What was your first zine about and when was it made?
Technically, my first ‘zine was Chrystelian Weekly, a newsletter I made on Microsoft Publisher ’95 when I was twelve years old. It was a newsletter from The Land of The Unicorns. For almost two years, I made one every few weeks and sent it to my two cousins, Raija and Nicole. It was filled with notices about upcoming Crescent Moon festivals, serious reportage on pegasus kidnappings, history lessons about Fairy Rights, and breaking news about the corruption trial of the dreaded Fawna Louise. All illustrated with extra-awesomely pixelated clipart, of course.
Describe your most recent zine.
Most recently, I completed the 10th Anniversary Issue of Galatea’s Pants, the ‘zine I’ve been making since I was sixteen years old. I wanted to celebrate not only my own accomplishment of producing a ‘zine for over a decade, but the accomplishments of other creative women around me. I interviewed several of my friends about their own projects. Food blogger Nishta Mehra of Blue Jean Gourmet. Aisha Sloan of the Seminole Street Artists Colony in Detroit. Printmaker Melanie Cervantes of Dignidad Rebelde. Activist Claire Tran of Right To The City. And columnist Anna Pulley. I also interviewed my 16 year old self about what it was like to make a ‘zine.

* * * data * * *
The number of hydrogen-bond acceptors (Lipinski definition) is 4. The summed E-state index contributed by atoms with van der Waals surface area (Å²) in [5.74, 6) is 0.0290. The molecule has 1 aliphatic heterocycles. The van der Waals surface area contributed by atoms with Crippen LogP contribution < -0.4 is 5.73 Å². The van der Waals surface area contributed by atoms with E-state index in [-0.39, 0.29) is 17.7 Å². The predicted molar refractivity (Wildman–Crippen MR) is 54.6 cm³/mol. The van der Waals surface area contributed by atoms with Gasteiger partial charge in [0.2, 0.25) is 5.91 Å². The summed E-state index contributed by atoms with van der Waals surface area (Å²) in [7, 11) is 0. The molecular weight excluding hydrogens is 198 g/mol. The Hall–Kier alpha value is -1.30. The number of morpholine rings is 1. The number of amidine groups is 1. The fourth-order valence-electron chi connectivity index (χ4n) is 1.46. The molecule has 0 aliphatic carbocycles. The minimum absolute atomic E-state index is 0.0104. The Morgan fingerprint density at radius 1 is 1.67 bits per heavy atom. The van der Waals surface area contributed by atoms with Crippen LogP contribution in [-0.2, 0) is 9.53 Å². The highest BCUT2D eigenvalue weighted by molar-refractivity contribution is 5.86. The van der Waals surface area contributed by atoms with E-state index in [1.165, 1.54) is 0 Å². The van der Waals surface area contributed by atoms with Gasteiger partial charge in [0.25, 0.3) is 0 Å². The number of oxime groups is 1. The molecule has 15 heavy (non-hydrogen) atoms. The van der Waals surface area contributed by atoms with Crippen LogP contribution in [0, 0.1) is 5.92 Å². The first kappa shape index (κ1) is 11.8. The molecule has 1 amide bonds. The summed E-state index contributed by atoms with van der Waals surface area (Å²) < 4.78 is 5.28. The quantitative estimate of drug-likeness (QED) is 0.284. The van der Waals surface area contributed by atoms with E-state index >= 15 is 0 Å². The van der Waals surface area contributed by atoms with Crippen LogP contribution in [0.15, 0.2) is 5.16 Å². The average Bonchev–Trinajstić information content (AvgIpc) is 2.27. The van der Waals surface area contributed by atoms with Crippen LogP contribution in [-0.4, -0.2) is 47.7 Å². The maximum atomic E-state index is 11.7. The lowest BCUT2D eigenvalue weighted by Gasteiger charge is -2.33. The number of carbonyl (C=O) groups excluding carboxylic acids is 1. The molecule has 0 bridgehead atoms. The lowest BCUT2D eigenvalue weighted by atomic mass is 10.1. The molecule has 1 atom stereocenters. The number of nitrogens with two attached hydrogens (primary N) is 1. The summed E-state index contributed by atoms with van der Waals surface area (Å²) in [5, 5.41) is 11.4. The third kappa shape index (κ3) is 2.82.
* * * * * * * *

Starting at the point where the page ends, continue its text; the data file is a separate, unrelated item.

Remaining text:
Of all the things you’ve ever made, zine-related or otherwise, what’s your one favorite?
It’s almost impossible to choose a favorite thing that I’ve made. But I’m really proud of my poetry chapbook, The Exhibit, forthcoming in January 2013 from Hyacinth Girl Press. It’s my first big publication, and I’m psyched.
Name three of your influences and how they affected your work.
When I began Galatea’s Pants, my biggest influence was Kate Flannery, the author of the ‘zine Sneer. It was straight up 1998 Riot Grrrl. She wrote about feminism, John Hughes movies, Sylvia Plath, craftiness. I was hooked. Right now, in poetry, my biggest influences are Jane Miller and Lisa Ciccarello. Jane is a master of lyricism. She can do breathtaking short lines that feel like perfect round pearls, or long run-on prose poems with gorgeous detail. Her language is very deliberate, as is her reading voice. Lisa is my contemporary, and we’ve collaborated on several projects. Her poetry has this haunting, lulling rhythm to it, like a spell or an incantation. She infuses her lines with magic, transforming the mundane into the magnificent through poetic alchemy, even if she’s just writing about a video game.
What do you do when you’re not creating and how does it help or harm what you do artistically?
Watching TV, staring at Facebook, grocery shopping, cooking, hiking, exploring L.A., traveling. Sometimes these are sources of inspiration. Other times they just give me an excuse to turn my brain off for awhile.